By: KGD Law
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Slip and fall in Florida? How to Know if You Have a Lawsuit.
If you slip and fall as a result of dangerous property condition and become injured, you could have a personal injury lawsuit. An injured party could file a suit if a spill or lack of maintenance caused conditions to be unsafe. It can also happen for a wide variety of other reasons. The owner of the property could be liable for some or all of the compensation for your injuries, pain, and suffering.
Statute of Limitations for Slip and Fall Cases
The statute of limitations is the amount of time following a slip and fall accident you have to file a lawsuit. In the State of Florida, the statute of limitations for a personal injury case is 4 years. However, it is recommended that suits be filed much earlier, as sometimes litigation will lead to finding different culpable parties.
Awards for Damages
There are two variables that help to determine the amount of a personal injury lawsuit. They are the degree of the injury and the liability of the defendant. The degree of the injury is the most obvious part of the lawsuit, as the purpose of the lawsuit is to compensate for damages. This means medical bills, future predicted medical bills, loss of work, pain and suffering.
Degree of Injury
An example of awards for damages based on degree of injury is a Tallahassee case in 2019 stemming from a fall in 2016. The plaintiff sustained multiple injuries after slipping on water leaking from an ice bin in a convenience store. In this case, the woman needed multiple surgeries and physical therapy. Her medical bills totaled $111,000. Doctors expected future medical bills to be around $350,000. The court awarded her 1.9 million dollars due to her permanent damage and lifelong pain she will suffer. It is one of the biggest verdicts ever for that area of the state.
Liability of the Defendant
Just because someone falls, that alone does not mean the premise owner is responsible. A plaintiff still needs to prove the premise owner did something wrong. What is referred to as liability, or fault. Proving liability/ fault can be very difficult, we recommend if you do suffer a fall, try and take pictures of the area. Pictures can greatly assist us in determining what the premise owner did wrong.
Property owners are required to warn people about potential danger on the property. This is why you see signs about wet floors and orange cones around sidewalk construction. The challenge in a premises liability slip and fall case is proving that the accident occurred because of the defendant’s negligence. As previously indicated, for this reason if you do fall, take pictures of the area. Note, defendants often use security cameras and other recording devices as forms of evidence. Generally speaking, the Defendant will not provide this evidence until a lawsuit is filed. So it is very important to have our own evidence of what caused the fall. If you fall, take pictures. Also, be aware, Defendants will use social media to try and say your claim is exaggerated.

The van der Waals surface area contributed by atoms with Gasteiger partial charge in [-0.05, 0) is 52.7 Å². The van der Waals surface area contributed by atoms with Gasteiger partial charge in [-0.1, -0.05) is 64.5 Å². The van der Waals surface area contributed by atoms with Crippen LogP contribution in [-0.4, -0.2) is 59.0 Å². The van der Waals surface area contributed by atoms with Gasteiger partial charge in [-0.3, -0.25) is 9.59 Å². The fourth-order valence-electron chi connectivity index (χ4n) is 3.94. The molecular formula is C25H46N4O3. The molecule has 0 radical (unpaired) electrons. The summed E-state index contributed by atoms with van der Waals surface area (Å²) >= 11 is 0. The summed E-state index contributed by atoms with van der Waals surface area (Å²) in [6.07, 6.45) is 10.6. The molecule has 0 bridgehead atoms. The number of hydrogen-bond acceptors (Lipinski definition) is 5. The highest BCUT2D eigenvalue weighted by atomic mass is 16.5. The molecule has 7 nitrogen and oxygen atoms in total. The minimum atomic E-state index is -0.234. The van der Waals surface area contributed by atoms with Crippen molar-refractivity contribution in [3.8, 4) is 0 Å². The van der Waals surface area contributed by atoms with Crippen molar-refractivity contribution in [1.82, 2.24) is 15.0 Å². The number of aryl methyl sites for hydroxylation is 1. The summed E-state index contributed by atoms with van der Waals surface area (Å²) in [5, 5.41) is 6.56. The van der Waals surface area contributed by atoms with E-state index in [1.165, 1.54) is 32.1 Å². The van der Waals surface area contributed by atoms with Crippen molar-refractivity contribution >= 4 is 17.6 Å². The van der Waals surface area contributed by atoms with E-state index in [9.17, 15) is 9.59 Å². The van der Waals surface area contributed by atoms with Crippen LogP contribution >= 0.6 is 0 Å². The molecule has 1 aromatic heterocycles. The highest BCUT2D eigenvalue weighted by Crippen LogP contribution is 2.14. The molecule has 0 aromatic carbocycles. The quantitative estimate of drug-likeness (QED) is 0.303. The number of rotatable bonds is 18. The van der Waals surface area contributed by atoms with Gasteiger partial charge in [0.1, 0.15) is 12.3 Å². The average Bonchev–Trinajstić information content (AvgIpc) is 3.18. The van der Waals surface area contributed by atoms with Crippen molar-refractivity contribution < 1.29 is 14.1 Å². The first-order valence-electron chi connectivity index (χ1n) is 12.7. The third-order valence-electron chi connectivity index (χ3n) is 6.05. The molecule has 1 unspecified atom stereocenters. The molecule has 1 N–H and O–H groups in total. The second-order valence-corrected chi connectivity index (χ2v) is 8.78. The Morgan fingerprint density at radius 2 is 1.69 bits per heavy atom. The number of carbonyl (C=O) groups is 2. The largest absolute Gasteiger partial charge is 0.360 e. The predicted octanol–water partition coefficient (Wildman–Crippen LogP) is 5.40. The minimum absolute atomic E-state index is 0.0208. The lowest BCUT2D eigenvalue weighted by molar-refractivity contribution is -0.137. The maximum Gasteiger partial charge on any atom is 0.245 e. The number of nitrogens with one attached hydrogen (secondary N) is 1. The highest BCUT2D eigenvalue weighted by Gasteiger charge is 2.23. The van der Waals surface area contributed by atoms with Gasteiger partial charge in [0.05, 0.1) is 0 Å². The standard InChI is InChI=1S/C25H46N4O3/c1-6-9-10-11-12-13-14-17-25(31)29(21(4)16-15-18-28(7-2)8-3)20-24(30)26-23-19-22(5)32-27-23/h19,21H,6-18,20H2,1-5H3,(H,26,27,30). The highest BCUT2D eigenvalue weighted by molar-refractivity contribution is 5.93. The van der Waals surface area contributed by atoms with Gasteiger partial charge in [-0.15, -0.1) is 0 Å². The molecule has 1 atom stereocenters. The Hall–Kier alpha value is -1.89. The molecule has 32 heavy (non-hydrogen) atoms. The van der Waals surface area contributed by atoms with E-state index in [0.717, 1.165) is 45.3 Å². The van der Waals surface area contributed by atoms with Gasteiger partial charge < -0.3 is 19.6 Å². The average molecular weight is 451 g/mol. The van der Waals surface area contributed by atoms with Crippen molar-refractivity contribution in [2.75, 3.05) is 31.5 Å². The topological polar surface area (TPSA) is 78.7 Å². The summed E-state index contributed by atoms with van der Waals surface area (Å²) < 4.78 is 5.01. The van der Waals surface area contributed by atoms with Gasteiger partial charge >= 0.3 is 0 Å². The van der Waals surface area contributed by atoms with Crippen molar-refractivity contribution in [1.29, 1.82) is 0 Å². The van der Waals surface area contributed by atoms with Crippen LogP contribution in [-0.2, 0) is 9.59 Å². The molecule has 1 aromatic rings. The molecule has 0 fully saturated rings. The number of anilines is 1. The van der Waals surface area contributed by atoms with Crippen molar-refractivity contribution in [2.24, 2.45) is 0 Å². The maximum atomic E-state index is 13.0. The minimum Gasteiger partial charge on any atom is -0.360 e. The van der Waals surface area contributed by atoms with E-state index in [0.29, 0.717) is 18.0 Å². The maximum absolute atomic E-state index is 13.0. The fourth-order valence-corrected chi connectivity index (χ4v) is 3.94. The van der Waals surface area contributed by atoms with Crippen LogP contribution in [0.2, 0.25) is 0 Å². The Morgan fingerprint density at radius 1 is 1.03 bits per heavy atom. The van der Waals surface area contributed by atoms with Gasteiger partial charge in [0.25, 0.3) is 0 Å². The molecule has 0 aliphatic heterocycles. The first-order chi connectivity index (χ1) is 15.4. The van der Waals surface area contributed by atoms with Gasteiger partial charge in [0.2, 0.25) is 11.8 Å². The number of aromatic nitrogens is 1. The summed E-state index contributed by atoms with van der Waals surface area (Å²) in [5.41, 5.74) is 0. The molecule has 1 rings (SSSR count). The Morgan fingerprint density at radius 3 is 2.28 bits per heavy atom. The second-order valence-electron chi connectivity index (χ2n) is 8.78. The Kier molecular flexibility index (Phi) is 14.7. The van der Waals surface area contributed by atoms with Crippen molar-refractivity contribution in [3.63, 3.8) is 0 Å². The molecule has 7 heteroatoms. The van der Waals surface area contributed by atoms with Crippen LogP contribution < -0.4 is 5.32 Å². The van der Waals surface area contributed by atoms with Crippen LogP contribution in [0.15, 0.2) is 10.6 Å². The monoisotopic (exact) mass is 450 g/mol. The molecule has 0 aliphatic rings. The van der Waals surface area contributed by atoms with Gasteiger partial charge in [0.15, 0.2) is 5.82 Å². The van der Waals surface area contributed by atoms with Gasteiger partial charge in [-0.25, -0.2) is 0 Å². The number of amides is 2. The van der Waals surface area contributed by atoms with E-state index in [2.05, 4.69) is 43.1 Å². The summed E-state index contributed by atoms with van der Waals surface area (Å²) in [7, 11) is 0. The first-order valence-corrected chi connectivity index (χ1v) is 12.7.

In many cases, the courts award damages because the Defendant knew about the hazards of the property and did nothing to prevent injuries to people on the property. In the Tallahassee case, the ice bins had caused a previous fall. The property owner knew about the hazard but did not have any warnings for patrons. However, a South Florida case against a bowling alley happened when a girl slipped on water spilled in an arcade room. The property owners and employees stated they did not know the water was there. This plaintiff won because of constructive notice.
Constructive notice is the idea that the defendant should know about conditions on the property. The bowling alley had not followed through with their own mandated inspections. Had they done their inspections, they would have known about the spillage. Property owners can be held liable through the theory of constructive notice, even when they have no knowledge of any hazards. This occurs because of a reasonable expectation by others that they should know. It is reasonable to expect that a floor in an arcade room will be dry. The plaintiff shouldn’t have needed to exercise additional caution.
A plaintiff’s contributive negligence often plays a part in slip and fall cases because it is often both parties fault that an accident happened. For example, if an you can clearly see an object, yet you trip on it, it is not the property owner’s fault alone that the accident happened. Florida law holds the expectation that every person is responsible to make efforts to keep themselves safe. Choice of shoe wear, the decision to talk on the phone while walking, and many other benign decisions can make the courts hold you partially responsible for your own injuries. This is contributive negligence.
A jury decides how much to hold you responsible for your slip and fall. The court adjusts the verdicts accordingly. If you were half responsible, and your verdict based on injury is $50,000, then this would be reduced $25,000 based on contributive negligence. This decision creates fairness in the judicial process. It is much better than dismissing cases where the plaintiff is partially responsible.
Your Injuries Deserve Compensation
The injuries sustained in a slip and fall accident are not something to sweep under the rug and not hold property owners liable for unsafe conditions. Many slip and fall cases include loss of income from missing work, lengthy medical care, and permanent pain and suffering. Lawsuits can compensate you for your losses. They also motivate property owners to maintain their properties, so accidents do not happen. There are two results of personal injury claims. One is to attempt to make you “whole” again. The other is to prevent the recurrence of accidents caused by property owner negligence.